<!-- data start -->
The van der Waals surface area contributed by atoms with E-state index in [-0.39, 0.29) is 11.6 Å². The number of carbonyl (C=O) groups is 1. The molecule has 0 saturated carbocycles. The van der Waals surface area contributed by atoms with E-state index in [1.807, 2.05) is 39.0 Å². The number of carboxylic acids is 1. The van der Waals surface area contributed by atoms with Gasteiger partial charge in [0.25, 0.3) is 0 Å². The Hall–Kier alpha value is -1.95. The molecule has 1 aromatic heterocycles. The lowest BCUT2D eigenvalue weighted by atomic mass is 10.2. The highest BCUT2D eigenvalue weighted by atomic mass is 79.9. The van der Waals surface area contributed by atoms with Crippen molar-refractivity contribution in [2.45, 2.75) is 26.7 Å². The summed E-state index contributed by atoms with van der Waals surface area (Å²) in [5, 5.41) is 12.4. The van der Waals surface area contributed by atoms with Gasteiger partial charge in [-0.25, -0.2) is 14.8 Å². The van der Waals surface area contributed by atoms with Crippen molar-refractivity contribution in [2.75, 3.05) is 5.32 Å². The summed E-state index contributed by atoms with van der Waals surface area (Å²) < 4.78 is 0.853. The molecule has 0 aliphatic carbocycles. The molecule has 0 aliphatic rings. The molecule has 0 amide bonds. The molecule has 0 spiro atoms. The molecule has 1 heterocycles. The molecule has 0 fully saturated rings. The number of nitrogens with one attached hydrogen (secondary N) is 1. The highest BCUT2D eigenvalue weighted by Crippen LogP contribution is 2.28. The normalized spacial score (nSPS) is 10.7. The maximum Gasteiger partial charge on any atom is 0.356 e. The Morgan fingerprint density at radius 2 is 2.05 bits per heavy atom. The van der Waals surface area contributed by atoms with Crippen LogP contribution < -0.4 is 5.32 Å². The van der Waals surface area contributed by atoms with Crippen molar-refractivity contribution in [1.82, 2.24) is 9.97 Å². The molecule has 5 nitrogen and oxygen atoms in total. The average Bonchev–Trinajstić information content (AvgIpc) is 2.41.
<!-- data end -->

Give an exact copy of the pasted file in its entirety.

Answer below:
The van der Waals surface area contributed by atoms with E-state index in [-0.39, 0.29) is 11.6 Å². The number of carbonyl (C=O) groups is 1. The molecule has 0 saturated carbocycles. The van der Waals surface area contributed by atoms with E-state index in [1.807, 2.05) is 39.0 Å². The number of carboxylic acids is 1. The van der Waals surface area contributed by atoms with Gasteiger partial charge in [0.25, 0.3) is 0 Å². The Hall–Kier alpha value is -1.95. The molecule has 1 aromatic heterocycles. The lowest BCUT2D eigenvalue weighted by atomic mass is 10.2. The highest BCUT2D eigenvalue weighted by atomic mass is 79.9. The van der Waals surface area contributed by atoms with Crippen molar-refractivity contribution in [2.45, 2.75) is 26.7 Å². The summed E-state index contributed by atoms with van der Waals surface area (Å²) in [5, 5.41) is 12.4. The van der Waals surface area contributed by atoms with Gasteiger partial charge in [-0.25, -0.2) is 14.8 Å². The van der Waals surface area contributed by atoms with Crippen molar-refractivity contribution in [2.75, 3.05) is 5.32 Å². The summed E-state index contributed by atoms with van der Waals surface area (Å²) < 4.78 is 0.853. The molecule has 0 aliphatic carbocycles. The molecule has 0 aliphatic rings. The molecule has 0 amide bonds. The molecule has 0 spiro atoms. The molecule has 1 heterocycles. The molecule has 0 fully saturated rings. The number of nitrogens with one attached hydrogen (secondary N) is 1. The highest BCUT2D eigenvalue weighted by Crippen LogP contribution is 2.28. The normalized spacial score (nSPS) is 10.7. The maximum Gasteiger partial charge on any atom is 0.356 e. The Morgan fingerprint density at radius 2 is 2.05 bits per heavy atom. The van der Waals surface area contributed by atoms with Crippen LogP contribution < -0.4 is 5.32 Å². The van der Waals surface area contributed by atoms with Crippen molar-refractivity contribution in [1.82, 2.24) is 9.97 Å². The molecule has 5 nitrogen and oxygen atoms in total. The average Bonchev–Trinajstić information content (AvgIpc) is 2.41.